Domino 10.0.1 - DOM_SVR_V10.0.1_64_BIT_Lnx.tar

We use the Notes OS id to transfer the /local/notesdata folders. That way the files are already owned by the Notes user.
If your permissions don't cover over okay. Rerun the chmod command from step 8, like so.

For the /local/notesdata/ folder, it's also an option to tar the folder and copy just the one file and then untar it.
$ cd /local/
$ tar -cf notesdatafolder.tar /local/notesdata/
or, if zipped, too:
$ tar -czf notesdatafolder.tar.gz /local/notesdata/

# chmod -R u+rw /local/notesdata
# chmod -R g+rw /local/notesdata

11. Untar and Install Domino 10.0.1:
$ sudo tar -xvf DOM_SVR_V10.0.1_64_BIT_Lnx.tar
$ sudo su
# cd linux64/domino/
# NUI_NOTESDIR=/opt/ibm/domino
# ./install
Take the defaults unless you need to change them. The install should auto-detect the folders and the domino user id.
- Install w/ graphic mode [Yes]
- Accept License [Yes/Accept]
- Install Data Directories Only [No]
- Next [Next Btn]
- Verify Program Files install location [/opt/ibm/domino/]
- Partitioned Server [No]
- Next [Next Btn]
- Verify Data Files Directory install location [/local/notesdata/]
- Next [Next Btn]
- User Name [notes]
- Group Name [notes]
- Next [Next Btn]
- Manual (3 - Manual): [Manual Radio Btn]
- Next [Next Btn]
- Installation Type (3): [Enterprise Radio Btn]
- Next [Next Btn]
- Review answer/settings for install.
- Next [Next Btn]
= Watch Progress Bar.
- Finish [Finish Btn]

12. Update the Notes.ini to add the new Create_R10_Databases=1:
# cd/local/domdata/
# vi notes.ini
Add the following line:
( Remove any old Create_R9_Database=1 option. )

13. To update ODS now, run compact:
# su notes
$ /opt/ibm/domino/bin/compact -c /local/notesdata/names.nsf
$ /opt/ibm/domino/bin/compact -c /local/notesdata/admin4.nsf
$ /opt/ibm/domino/bin/compact -c /local/notesdata/log.nsf
$ /opt/ibm/domino/bin/compact -c /local/notesdata/statrep.nsf
$ /opt/ibm/domino/bin/compact -c /local/notesdata/events4.nsf
$ /opt/ibm/domino/bin/compact -c /local/notesdata/

If you have terabytes of data, this will take a while. Consider doing just the system apps, and doing the others after the system as restarted.
If you have symlinks from an older version of Domino, you can use /opt/ibm/domino/compact directly, bypassing bin.
(We still have that on a few ancillary Domino servers we run on Ubuntu - yes, it unsupported but works, and allows for in-place upgrades of OS.)

14. Start the server manually for any prompts of design updates, etc.:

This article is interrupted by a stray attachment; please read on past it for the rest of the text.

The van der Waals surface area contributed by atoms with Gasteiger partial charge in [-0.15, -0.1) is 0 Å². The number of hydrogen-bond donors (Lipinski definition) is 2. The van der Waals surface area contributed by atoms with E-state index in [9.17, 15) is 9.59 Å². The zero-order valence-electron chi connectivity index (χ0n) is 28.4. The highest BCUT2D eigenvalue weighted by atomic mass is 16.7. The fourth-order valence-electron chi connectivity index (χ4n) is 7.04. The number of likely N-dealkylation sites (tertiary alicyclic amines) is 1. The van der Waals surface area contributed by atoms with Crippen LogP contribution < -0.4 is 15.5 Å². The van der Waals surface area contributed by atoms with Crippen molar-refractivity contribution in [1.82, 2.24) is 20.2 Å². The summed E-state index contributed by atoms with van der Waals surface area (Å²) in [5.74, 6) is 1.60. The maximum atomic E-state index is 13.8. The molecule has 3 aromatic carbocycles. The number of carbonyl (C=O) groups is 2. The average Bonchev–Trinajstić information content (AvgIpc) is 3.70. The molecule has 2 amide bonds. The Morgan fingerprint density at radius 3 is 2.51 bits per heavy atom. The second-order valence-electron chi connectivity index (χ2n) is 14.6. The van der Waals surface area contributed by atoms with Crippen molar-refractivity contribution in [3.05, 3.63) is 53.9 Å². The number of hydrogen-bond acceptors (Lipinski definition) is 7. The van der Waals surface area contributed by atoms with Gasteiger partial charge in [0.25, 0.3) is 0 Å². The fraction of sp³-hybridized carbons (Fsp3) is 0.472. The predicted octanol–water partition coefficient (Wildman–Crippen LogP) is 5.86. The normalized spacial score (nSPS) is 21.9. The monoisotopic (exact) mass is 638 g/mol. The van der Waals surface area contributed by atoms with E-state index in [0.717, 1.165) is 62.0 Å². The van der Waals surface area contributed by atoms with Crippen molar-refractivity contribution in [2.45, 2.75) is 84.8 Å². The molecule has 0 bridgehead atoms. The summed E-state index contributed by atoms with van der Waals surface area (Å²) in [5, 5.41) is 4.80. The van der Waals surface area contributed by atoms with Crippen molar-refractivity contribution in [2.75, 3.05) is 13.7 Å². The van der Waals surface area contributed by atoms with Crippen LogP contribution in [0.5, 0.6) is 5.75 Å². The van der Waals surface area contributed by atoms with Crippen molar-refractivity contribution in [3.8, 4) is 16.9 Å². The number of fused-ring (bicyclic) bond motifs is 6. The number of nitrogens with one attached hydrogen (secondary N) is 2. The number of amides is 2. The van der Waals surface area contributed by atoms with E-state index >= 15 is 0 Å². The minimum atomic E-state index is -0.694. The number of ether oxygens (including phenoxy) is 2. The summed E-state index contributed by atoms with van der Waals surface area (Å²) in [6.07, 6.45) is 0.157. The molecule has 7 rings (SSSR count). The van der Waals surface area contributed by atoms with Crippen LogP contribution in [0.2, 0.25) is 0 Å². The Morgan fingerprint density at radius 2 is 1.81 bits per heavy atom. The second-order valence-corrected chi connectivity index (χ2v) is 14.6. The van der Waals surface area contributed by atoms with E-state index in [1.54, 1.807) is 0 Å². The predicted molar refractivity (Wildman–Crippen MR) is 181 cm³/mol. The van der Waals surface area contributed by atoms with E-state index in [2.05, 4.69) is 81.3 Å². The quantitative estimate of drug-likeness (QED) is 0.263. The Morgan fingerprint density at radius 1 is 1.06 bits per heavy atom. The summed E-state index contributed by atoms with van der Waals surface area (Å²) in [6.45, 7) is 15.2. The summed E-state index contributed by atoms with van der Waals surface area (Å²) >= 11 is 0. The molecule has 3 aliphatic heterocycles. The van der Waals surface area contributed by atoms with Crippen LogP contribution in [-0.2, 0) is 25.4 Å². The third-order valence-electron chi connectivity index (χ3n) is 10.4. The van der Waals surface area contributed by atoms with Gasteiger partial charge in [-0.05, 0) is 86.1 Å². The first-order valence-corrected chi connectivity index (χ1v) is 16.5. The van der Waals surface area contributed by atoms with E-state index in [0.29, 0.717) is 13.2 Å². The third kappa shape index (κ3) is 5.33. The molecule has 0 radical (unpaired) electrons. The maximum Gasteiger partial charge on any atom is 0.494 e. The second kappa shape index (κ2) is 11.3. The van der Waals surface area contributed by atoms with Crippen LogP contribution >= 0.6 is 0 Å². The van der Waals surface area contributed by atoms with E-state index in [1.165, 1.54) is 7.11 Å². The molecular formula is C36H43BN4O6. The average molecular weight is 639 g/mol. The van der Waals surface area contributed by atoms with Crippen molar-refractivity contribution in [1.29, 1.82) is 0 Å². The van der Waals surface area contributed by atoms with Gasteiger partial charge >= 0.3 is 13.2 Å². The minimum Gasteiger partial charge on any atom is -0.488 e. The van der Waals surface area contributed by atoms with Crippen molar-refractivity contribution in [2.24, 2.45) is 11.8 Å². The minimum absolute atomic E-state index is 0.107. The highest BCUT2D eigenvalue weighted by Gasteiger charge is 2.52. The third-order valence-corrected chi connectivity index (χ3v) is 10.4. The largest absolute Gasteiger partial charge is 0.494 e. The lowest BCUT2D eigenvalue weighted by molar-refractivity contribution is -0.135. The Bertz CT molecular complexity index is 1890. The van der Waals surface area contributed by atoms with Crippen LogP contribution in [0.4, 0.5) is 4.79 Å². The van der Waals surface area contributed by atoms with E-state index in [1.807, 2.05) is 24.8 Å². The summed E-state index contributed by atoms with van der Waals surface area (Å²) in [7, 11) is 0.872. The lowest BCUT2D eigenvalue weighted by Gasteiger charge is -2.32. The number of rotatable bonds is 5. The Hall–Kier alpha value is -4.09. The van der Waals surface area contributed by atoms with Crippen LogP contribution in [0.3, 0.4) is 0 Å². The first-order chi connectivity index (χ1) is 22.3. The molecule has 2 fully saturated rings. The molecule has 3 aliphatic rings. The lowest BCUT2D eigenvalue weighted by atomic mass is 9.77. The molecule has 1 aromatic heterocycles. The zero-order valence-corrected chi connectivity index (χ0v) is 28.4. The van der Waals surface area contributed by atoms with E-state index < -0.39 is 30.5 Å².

$ cd /local/notesdata/
$ /opt/ibm/domino/bin/server
Look for any messages to update Directory design, etc.
When done, type quit to stop the server.
> quit

15. install the service scripts. We use the Nashed ones.
Copy the script files. Update the notes username, if necessary and folder paths, if not using the ones above.
rc_domino_script --> /opt/ibm/domino/
rc_domino / domino --> /etc/init.d/
domino.service --> /etc/systemd/system/
rc_domino_config_lotusnotes --> /etc/sysconfig/

We renamed our rc_domino to just domino to make it easier to remember.
We updated the /etc/systemd/system/domino.service file with the following:
# vi /etc/systemd/system/domino.service
Save with: <esc>, wq

Enable the new SystemD service:
# systemctl enable domino.service

(To disable: # systemctl disable domino.service

Exit being user Notes and start Domino normally as a service:
$ exit
# systemctl start domino.service
Look for any errors.


Important - Post Install TLS Check:

In Domino 9.0.1, the server supported TLS 1.2 by adding notes.ini settings. Those are now IGNORED in Domino 10.0.x.

Make sure you have both a Web Internet Site document and a SMTP Incoming Internet Site document. Enable the ciphers to be used. The Domino server automatically ranks them on strength. If you do not set these up, will see the following error messages:

For the HTTP/Web, Internet Site document, the error message for not setting this up will be:
- TLS/SSL Connection (12345) -> 321.321.321.321 (443) failed with no supported ciphers
- In Firefox, the error will be: SSL_ERROR_NO_CYPHER_OVERLAP

For the Incoming SMTP, Internet Site document, the error message for not setting this up will be:
- TLS Connection Failed - No supported Ciphers. 0 Messages Received.

For the LDAPS, Internet Site document, the error message for not setting this up will be:
- TLS/SSL Connection (12345) -> 321.321.321.321 (636) failed with no supported ciphers

If you don't use Internet Site docs, then make your cipher selections in the server document.